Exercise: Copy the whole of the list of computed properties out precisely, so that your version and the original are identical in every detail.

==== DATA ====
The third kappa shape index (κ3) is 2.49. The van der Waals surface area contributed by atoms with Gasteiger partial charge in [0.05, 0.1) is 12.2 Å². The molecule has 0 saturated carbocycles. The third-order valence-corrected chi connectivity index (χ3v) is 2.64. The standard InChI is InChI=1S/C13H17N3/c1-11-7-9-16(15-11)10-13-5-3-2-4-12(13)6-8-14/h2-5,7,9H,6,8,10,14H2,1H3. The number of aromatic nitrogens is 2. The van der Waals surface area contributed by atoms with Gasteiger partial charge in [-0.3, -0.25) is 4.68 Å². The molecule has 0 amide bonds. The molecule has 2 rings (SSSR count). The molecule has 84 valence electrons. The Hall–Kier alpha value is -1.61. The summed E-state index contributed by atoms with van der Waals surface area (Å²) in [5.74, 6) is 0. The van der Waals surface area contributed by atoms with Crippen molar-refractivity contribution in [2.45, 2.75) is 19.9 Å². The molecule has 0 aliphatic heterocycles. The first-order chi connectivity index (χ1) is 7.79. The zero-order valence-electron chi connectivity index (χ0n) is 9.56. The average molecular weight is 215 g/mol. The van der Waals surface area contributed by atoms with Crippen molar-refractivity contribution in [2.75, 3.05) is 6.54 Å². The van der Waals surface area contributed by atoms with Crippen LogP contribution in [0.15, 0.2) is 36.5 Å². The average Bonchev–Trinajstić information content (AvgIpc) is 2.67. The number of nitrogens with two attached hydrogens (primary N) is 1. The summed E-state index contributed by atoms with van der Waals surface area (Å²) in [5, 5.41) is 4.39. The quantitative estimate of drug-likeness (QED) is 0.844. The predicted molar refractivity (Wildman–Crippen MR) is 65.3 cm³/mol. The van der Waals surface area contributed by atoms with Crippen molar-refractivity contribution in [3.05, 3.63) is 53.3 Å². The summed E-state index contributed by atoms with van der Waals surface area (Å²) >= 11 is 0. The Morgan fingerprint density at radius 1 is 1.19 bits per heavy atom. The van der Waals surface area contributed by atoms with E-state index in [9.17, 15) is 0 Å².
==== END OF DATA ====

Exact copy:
The third kappa shape index (κ3) is 2.49. The van der Waals surface area contributed by atoms with Gasteiger partial charge in [0.05, 0.1) is 12.2 Å². The molecule has 0 saturated carbocycles. The third-order valence-corrected chi connectivity index (χ3v) is 2.64. The standard InChI is InChI=1S/C13H17N3/c1-11-7-9-16(15-11)10-13-5-3-2-4-12(13)6-8-14/h2-5,7,9H,6,8,10,14H2,1H3. The number of aromatic nitrogens is 2. The van der Waals surface area contributed by atoms with Gasteiger partial charge in [-0.3, -0.25) is 4.68 Å². The molecule has 0 amide bonds. The molecule has 2 rings (SSSR count). The molecule has 84 valence electrons. The Hall–Kier alpha value is -1.61. The summed E-state index contributed by atoms with van der Waals surface area (Å²) in [5.74, 6) is 0. The van der Waals surface area contributed by atoms with Crippen molar-refractivity contribution in [2.45, 2.75) is 19.9 Å². The molecule has 0 aliphatic heterocycles. The first-order chi connectivity index (χ1) is 7.79. The zero-order valence-electron chi connectivity index (χ0n) is 9.56. The average molecular weight is 215 g/mol. The van der Waals surface area contributed by atoms with Crippen molar-refractivity contribution in [2.75, 3.05) is 6.54 Å². The van der Waals surface area contributed by atoms with Crippen LogP contribution in [0.15, 0.2) is 36.5 Å². The average Bonchev–Trinajstić information content (AvgIpc) is 2.67. The number of nitrogens with two attached hydrogens (primary N) is 1. The summed E-state index contributed by atoms with van der Waals surface area (Å²) in [5, 5.41) is 4.39. The quantitative estimate of drug-likeness (QED) is 0.844. The predicted molar refractivity (Wildman–Crippen MR) is 65.3 cm³/mol. The van der Waals surface area contributed by atoms with Crippen molar-refractivity contribution in [3.05, 3.63) is 53.3 Å². The summed E-state index contributed by atoms with van der Waals surface area (Å²) >= 11 is 0. The Morgan fingerprint density at radius 1 is 1.19 bits per heavy atom. The van der Waals surface area contributed by atoms with E-state index in [9.17, 15) is 0 Å².